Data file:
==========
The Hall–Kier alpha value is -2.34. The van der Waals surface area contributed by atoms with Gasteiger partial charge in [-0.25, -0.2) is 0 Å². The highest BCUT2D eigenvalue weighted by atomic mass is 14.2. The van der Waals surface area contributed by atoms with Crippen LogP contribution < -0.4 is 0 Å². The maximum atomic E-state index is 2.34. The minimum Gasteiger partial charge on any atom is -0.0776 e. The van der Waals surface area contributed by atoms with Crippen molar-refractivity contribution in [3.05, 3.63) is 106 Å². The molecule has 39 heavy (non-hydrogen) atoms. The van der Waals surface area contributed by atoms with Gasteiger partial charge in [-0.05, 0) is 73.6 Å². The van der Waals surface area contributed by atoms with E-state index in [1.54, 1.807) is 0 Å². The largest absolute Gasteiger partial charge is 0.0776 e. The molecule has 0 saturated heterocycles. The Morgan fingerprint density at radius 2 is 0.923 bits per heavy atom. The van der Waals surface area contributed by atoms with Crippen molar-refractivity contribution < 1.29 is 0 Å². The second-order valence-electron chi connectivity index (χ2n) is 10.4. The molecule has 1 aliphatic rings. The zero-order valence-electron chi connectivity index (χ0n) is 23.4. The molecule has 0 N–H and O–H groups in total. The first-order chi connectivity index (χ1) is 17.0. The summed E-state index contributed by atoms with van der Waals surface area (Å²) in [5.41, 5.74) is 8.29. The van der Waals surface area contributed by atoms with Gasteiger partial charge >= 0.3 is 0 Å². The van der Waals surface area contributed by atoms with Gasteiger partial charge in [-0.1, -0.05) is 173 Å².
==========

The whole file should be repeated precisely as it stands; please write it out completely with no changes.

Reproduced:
The Hall–Kier alpha value is -2.34. The van der Waals surface area contributed by atoms with Gasteiger partial charge in [-0.25, -0.2) is 0 Å². The highest BCUT2D eigenvalue weighted by atomic mass is 14.2. The van der Waals surface area contributed by atoms with Crippen LogP contribution < -0.4 is 0 Å². The maximum atomic E-state index is 2.34. The minimum Gasteiger partial charge on any atom is -0.0776 e. The van der Waals surface area contributed by atoms with Crippen molar-refractivity contribution in [3.05, 3.63) is 106 Å². The molecule has 39 heavy (non-hydrogen) atoms. The van der Waals surface area contributed by atoms with Gasteiger partial charge in [-0.05, 0) is 73.6 Å². The van der Waals surface area contributed by atoms with E-state index in [1.54, 1.807) is 0 Å². The largest absolute Gasteiger partial charge is 0.0776 e. The molecule has 0 saturated heterocycles. The Morgan fingerprint density at radius 2 is 0.923 bits per heavy atom. The van der Waals surface area contributed by atoms with Crippen molar-refractivity contribution < 1.29 is 0 Å². The second-order valence-electron chi connectivity index (χ2n) is 10.4. The molecule has 1 aliphatic rings. The zero-order valence-electron chi connectivity index (χ0n) is 23.4. The molecule has 0 N–H and O–H groups in total. The first-order chi connectivity index (χ1) is 17.0. The summed E-state index contributed by atoms with van der Waals surface area (Å²) in [5.41, 5.74) is 8.29. The van der Waals surface area contributed by atoms with Gasteiger partial charge >= 0.3 is 0 Å². The van der Waals surface area contributed by atoms with Gasteiger partial charge in [-0.1, -0.05) is 173 Å².